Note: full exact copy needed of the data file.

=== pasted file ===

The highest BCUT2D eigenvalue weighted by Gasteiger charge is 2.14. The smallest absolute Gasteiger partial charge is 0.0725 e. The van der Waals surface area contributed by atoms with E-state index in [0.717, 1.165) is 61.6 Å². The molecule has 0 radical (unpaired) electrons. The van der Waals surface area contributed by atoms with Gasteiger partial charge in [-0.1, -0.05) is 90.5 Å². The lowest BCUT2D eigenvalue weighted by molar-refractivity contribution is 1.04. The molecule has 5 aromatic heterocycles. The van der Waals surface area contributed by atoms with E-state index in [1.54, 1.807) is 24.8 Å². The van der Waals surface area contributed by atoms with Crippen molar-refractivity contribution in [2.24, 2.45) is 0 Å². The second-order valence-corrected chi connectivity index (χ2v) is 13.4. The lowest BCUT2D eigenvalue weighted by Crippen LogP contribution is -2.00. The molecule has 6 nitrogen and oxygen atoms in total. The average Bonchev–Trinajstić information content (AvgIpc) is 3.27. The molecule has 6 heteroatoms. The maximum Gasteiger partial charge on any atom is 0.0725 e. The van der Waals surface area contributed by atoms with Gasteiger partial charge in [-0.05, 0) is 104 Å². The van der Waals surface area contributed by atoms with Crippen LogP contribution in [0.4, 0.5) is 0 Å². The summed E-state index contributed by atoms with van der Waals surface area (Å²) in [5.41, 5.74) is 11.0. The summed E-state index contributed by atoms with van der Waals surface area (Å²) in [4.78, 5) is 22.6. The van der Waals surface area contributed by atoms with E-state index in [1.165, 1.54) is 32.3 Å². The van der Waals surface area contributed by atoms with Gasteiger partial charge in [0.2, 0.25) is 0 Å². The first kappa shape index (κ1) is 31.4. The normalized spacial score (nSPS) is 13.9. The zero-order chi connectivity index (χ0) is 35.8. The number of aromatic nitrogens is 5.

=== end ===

The highest BCUT2D eigenvalue weighted by Gasteiger charge is 2.14. The smallest absolute Gasteiger partial charge is 0.0725 e. The van der Waals surface area contributed by atoms with E-state index in [0.717, 1.165) is 61.6 Å². The molecule has 0 radical (unpaired) electrons. The van der Waals surface area contributed by atoms with Gasteiger partial charge in [-0.1, -0.05) is 90.5 Å². The lowest BCUT2D eigenvalue weighted by molar-refractivity contribution is 1.04. The molecule has 5 aromatic heterocycles. The van der Waals surface area contributed by atoms with E-state index in [1.54, 1.807) is 24.8 Å². The van der Waals surface area contributed by atoms with Crippen molar-refractivity contribution in [2.24, 2.45) is 0 Å². The second-order valence-corrected chi connectivity index (χ2v) is 13.4. The lowest BCUT2D eigenvalue weighted by Crippen LogP contribution is -2.00. The molecule has 6 nitrogen and oxygen atoms in total. The average Bonchev–Trinajstić information content (AvgIpc) is 3.27. The molecule has 6 heteroatoms. The maximum Gasteiger partial charge on any atom is 0.0725 e. The van der Waals surface area contributed by atoms with Gasteiger partial charge in [-0.05, 0) is 104 Å². The van der Waals surface area contributed by atoms with Crippen LogP contribution in [0.4, 0.5) is 0 Å². The summed E-state index contributed by atoms with van der Waals surface area (Å²) in [5.41, 5.74) is 11.0. The summed E-state index contributed by atoms with van der Waals surface area (Å²) in [4.78, 5) is 22.6. The van der Waals surface area contributed by atoms with E-state index in [1.165, 1.54) is 32.3 Å². The van der Waals surface area contributed by atoms with Gasteiger partial charge in [0.2, 0.25) is 0 Å². The first kappa shape index (κ1) is 31.4. The normalized spacial score (nSPS) is 13.9. The zero-order chi connectivity index (χ0) is 35.8. The number of aromatic nitrogens is 5.